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Sen. Murphy’s trip to Montana leaves 21 Brewer appointments unconfirmed

Sen. Rick Murphy (file photo)

The chairman of the Senate Judiciary Committee left the state on a personal matter, making it unlikely that 21 of the governor’s court- related nominations will be filled this year.

The chairman, Sen. Rick Murphy, R-Peoria, is in Montana and likely won’t be back until late in the month, leaving the nominations stuck in the committee at least until 2014.

Four of the nominations will have expired by the next legislative session, meaning Gov. Jan Brewer would have to choose new nominees.

Murphy could not be reached for comment. He told fellow senators he will be in Montana for a family event until June 24.

Most of the nominations are for commissions that select judges.

Brewer’s spokesman, Matthew Benson, said the senator’s strategy “makes no sense.”

“The governor’s intent with these judicial appointments, especially with the trial court appointments, is to put individuals on these boards who are going to have a conservative judicial philosophy,”

Benson said. “So it makes no sense whatsoever that a fellow Republican would stymie that effort.”

Benson added: “If it was his intent to limit the appointment of conservative judges then mission accomplished.”

Unlike other committees, the Senate Judiciary Committee refused to tackle any nominations this session. The governor had asked the Senate to confirm roughly 140 nominations.  More than 100 nominees have been confirmed — but none who was assigned to the Judiciary Committee.

Some of the nominations were made last year.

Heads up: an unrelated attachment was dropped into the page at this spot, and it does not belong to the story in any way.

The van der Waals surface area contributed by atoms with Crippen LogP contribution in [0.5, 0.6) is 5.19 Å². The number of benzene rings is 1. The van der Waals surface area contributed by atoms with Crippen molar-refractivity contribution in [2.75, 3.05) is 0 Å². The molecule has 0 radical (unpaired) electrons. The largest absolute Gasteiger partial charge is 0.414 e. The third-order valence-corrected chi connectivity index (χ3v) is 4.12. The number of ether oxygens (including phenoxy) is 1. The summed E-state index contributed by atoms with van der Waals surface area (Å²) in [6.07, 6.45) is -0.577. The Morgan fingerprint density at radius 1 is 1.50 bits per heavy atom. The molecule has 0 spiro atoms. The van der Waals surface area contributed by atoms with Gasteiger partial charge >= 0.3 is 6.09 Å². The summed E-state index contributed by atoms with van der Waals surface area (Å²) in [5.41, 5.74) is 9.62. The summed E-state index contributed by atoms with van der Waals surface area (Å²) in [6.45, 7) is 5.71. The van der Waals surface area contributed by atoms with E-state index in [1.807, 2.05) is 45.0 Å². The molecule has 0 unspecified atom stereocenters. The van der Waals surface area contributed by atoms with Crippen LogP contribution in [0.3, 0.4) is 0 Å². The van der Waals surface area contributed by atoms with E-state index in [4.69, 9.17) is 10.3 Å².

Murphy had said earlier he was holding the nominations as leverage to persuade House Speaker Andy Tobin, R-Paulden, to let two of Murphy’s bills advance. The measures deal with adoption and parental rights.

Sen. Steve Gallardo, D-Phoenix, called Murphy’s actions a “tantrum.”

“For a committee chair to hold up gubernatorial nominations because he cannot get his pet legislation through the process — I think it’s very unethical,” he said.

If the Senate refuses to take a formal action on an appointment, state laws allow the governor to temporarily seat the nominees.

But they must be confirmed by the Senate in the next legislative session, and they cannot serve for longer than a year without senators’ consent.

Four of the 21 appointments will expire before the Senate can revisit them next year.

“The governor will have to make four new appointments to these commissions, which is something we’re able to do,” Benson said.

 

The appointees whose nomination is stuck in the Judiciary Committee are:

Barry Aarons – Commission on Trial Court Appointments, Maricopa County.

Roger Barton – Commission on Judicial Conduct.

Laura Calvert – Commission on Trial Court Appointments, Pinal County.

Juan Ciscomani – Commission on Trial Court Appointments, Pima County.

Donna Davis – Commission on Trial Court Appointments, Maricopa County.

Brett Eisele – Commission on Trial Court Appointments, Pinal County.

Penny Fendley – Commission on Trial Court Appointments, Pinal County.

Leonard Gilroy – Commission on Trial Court Appointments, Maricopa County.

Michael Hennessy – Commission on Trial Court Appointments, Pima County.

Martin Hermanson – Commission on Trial Court Appointments, Pinal County.

Marian Hill – Commission on Trial Court Appointments, Pima County.

Irene Littleton – Commission on Trial Court Appointments, Pinal County.

Cassia Guadalupe Lundin – Commission on Trial Court Appointments, Pima County.

Frederic Medina – Commission on Judicial Conduct.

Dean Miller – Commission on Trial Court Appointments, Maricopa County.

David Mix – Commission on Trial Court Appointments, Pinal County.

Richard Schaefer – Commission on Trial Court Appointments, Pima County.

Carole Siegler – Commission on Trial Court Appointments, Pima County.

James Stephens – Commission on Trial Court Appointments, Pinal County.

Christine Valenzuela – Commission on Trial Court Appointments, Pinal County.

Donald Vogel – Commission on Trial Court Appointments, Maricopa County.

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